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Victims with no recourse to public funds

Victims with no recourse to public funds

Sometimes abusers use a person’s immigration status to try and control them.

Regardless of your immigration status, if you are subject to domestic abuse, you have the right to protection by the Police and courts from your abuser or abusers and the right to access domestic abuse services. 

What does 'no recourse' mean?

If you are an immigrant to the UK and your partner is abusive, you may be unsure of what your rights are or what services are available to you. Your partner might tell you that you have no rights, and that no-one will help you.

Some women have ‘no recourse to public funds’, which means they are not entitled to welfare benefits.  If you are unsure about your immigration status, you can find this out by looking at your passport.  The options available to you will depend on your immigration status.

What can you do?

If you have no recourse to public funds, it is possible to apply for a Destitute Domestic Violence Concession (DDVC) so that you can claim benefits, which means you can go to a refuge to flee abuse or apply for alternative housing because of domestic abuse. It is a good idea to seek legal advice as soon as you can on how to apply for a DDVC.  It is also advisable to report domestic abuse to the Police, as in some cases reporting the abuse can support applications relating to your immigration status, in addition to giving you immediate protection from harm. 

If you have come to the UK on a spouse or partner visa and you are experiencing domestic violence, then you can apply for Indefinite Leave to Remain (ILR) straight away under the domestic violence rule.  

Whatever your immigration status, IDAS can help.  As well as explaining how you can apply for a DDVC or ILR, we also provide a free and confidential helpline where you can get advice and guidance on other issues, including practical measures on how to keep you and any children you may have safe. Our highly trained and experienced practitioners can also signpost you to other support agencies and we work closely with agencies specialising in illegal cultural harms, such as forced marriage, so called “honour-based” abuse, and female genital mutilation.  You can also access our community services whether you wish to report the abuse or not to the Police and these are free of charge.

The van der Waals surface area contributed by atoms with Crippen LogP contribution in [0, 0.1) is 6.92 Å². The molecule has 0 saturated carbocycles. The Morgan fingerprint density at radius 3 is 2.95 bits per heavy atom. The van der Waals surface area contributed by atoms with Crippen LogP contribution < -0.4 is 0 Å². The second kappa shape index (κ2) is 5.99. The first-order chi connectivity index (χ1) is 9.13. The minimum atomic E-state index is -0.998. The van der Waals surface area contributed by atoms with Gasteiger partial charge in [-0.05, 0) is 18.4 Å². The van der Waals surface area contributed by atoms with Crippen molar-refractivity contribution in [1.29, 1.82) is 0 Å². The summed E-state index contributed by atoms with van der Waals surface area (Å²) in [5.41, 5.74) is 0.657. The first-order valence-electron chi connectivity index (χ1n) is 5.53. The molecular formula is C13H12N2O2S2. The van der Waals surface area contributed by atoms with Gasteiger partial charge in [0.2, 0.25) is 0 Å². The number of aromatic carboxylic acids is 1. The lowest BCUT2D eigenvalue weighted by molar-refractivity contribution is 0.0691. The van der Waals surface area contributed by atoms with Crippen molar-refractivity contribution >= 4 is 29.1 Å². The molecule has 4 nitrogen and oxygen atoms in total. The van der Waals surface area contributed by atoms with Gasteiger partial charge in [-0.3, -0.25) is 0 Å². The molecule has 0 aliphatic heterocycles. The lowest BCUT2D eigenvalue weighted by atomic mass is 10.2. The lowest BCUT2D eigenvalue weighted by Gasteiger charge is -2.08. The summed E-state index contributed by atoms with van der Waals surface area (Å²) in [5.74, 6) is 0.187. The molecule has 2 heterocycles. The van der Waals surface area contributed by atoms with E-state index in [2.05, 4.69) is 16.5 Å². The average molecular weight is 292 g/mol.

If English is not your first language, we can arrange for an interpreter who speaks your preferred language. 

Other organisations who can help

The Halo project support victims of so-called “honour” based abuse, forced marriage and female genital mutilation. 


Ashiana specialises in helping Black and Minority Ethnic women, in particular women from South Asian, Turkish & Iranian communities, aged 16-30 years who are at risk of domestic and sexual violence and abuse.

They run three refuges; two specifically for women aged 16-35 fleeing forced marriage. They also offer an advice and support service to women and girls who are experiencing domestic violence or sexual violence, enabling them to make informed decisions and exit violent relationships.

Additionally, they provide counselling as well as delivering education programmes for young people and a range of awareness raising workshops for professionals and women in the community.

Tel: 020 8539 0427

The Muslim Women’s Network is the only national Muslim women’s organisation in Britain and works to improve social justice and equality for Muslim women and girls.

They operate a national specialist faith and culturally sensitive helpline that is confidential and non-judgmental, which offers information, support, guidance and referrals for those who are suffering from or at risk of abuse or facing problems on a range of issues. 

Tel: 0800 999 5786 


The Refugee Council delivers a number of projects to refugees, some with a specific focus around domestic violence and sexual violence in refugee communities.

Tel: 020 7346 6700  


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